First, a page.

Advertise on Bikeforums.net



User Tag List

Page 2 of 2 FirstFirst 12
Results 26 to 41 of 41
  1. #26
    just keep riding BluesDawg's Avatar
    Join Date
    Feb 2005
    Location
    Milledgeville, Georgia
    My Bikes
    2014 Specialized Crave Pro 29, 2014 Specialized Crux EVO Carbon Disc, 2012 Black Mountain Cycles Monster Cross, 2011 Specialized Roubaix SL3 Expert Compact, 2009 Salsa Casseroll, 2003 KHS Milano Tandem, 1986 Nishiki Cadence rigid MTB
    Posts
    12,713
    Mentioned
    0 Post(s)
    Tagged
    0 Thread(s)
    Quote Originally Posted by AdrianL View Post
    Other than spinning classes, faced with Minn. winters, I would get a trainer even thought most people here may disagree. At least it is a way to continue to ride and get the exercise.
    I don't think most of us would disagree with having a trainer. We have them. We use them and we hate them.

    One thing my trainer does for me is to convince me to go out and ride in rain or cold. It has to be pretty bad outside to be worse than riding the trainer.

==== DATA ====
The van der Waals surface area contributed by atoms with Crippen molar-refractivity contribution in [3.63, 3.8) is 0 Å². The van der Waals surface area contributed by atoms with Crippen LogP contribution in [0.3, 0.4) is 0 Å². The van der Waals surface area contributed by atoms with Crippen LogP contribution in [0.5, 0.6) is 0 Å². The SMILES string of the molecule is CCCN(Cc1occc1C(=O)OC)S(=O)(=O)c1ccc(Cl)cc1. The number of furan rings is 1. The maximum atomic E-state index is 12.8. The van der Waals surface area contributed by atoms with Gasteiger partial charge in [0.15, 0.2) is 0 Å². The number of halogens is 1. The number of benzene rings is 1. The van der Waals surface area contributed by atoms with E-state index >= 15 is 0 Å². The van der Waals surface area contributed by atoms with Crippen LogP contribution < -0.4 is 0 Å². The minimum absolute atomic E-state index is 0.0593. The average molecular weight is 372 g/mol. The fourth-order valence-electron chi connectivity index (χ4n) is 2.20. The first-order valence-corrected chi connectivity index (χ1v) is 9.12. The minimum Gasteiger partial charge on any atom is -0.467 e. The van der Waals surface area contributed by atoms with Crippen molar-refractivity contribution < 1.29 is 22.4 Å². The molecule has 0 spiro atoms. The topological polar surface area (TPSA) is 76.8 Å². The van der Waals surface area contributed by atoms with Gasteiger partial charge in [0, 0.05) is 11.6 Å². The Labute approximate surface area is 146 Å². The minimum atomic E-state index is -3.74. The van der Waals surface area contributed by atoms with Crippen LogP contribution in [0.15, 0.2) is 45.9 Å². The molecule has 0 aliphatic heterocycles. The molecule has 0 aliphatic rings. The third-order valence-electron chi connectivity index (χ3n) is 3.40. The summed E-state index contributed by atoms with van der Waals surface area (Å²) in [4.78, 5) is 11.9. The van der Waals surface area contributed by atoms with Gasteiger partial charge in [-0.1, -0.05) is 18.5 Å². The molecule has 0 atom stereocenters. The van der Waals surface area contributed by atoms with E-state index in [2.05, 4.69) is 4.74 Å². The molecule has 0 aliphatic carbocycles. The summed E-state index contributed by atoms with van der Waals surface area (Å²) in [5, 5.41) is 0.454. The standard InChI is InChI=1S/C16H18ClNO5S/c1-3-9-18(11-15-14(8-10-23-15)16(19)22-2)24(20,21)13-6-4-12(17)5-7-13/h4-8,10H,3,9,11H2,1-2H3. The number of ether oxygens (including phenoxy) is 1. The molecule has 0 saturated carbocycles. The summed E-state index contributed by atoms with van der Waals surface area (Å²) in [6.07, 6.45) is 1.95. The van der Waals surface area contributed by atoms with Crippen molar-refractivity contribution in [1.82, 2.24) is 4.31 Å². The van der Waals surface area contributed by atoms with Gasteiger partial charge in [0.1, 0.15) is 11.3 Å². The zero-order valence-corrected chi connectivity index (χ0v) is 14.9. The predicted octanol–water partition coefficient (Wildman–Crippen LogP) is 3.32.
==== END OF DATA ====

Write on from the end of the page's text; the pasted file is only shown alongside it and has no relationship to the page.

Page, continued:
The more you ride your bike, the less your ass will hurt.

  2. #27
    Fran & Nanette McQz's Avatar
    Join Date
    Jan 2009
    Location
    Ridin' 'round the corner in Winslow, AZ
    My Bikes
    Gary Fisher Wingra, 30 yr old KHS Mountain Bike, Used Yakima traile
    Posts
    231
    Mentioned
    0 Post(s)
    Tagged
    0 Thread(s)
    Quote Originally Posted by BluesDawg View Post
    It has to be pretty bad outside to be worse than riding the trainer.

    Amen brother!
    The difference between "Bold" and "Stupid"
    is often measured by the severity of your injuries.

    63 yr old MTB newbie and his lovely bride

    His: '08 Roubaix S-Works, ''11 Stumpjumper FSR Comp, '11 TriCross Comp, '11 Globe SS with Brooks B-17W saddle
    Hers:'08 Ruby Pro, '11 Safire FSR Comp, '11 TriCross Comp, '11 Skinny Benny SS with Brooks B-17 saddle
    Theirs: '10 Breezer 3-speed commuter

  3. #28
    Senior Member ntime60's Avatar
    Join Date
    May 2009
    Location
    Indiana
    My Bikes
    Trek 7.3FX
    Posts
    94
    Mentioned
    0 Post(s)
    Tagged
    0 Thread(s)
    Quote Originally Posted by MinnMan View Post
    The faster cadence is, for now, more tiring, not less. And the faster I pedal, the harder is is for me to concentrate on pulling back during the understroke, etc.

    Probably my biggest challenge is going to be how to stay fit in the winter. I really enjoy my rides, but this is Minnesota. Half a year of bitter cold, early darkness, and terrible road conditions are not my idea of fun. And neither is the gym. It's just not the same...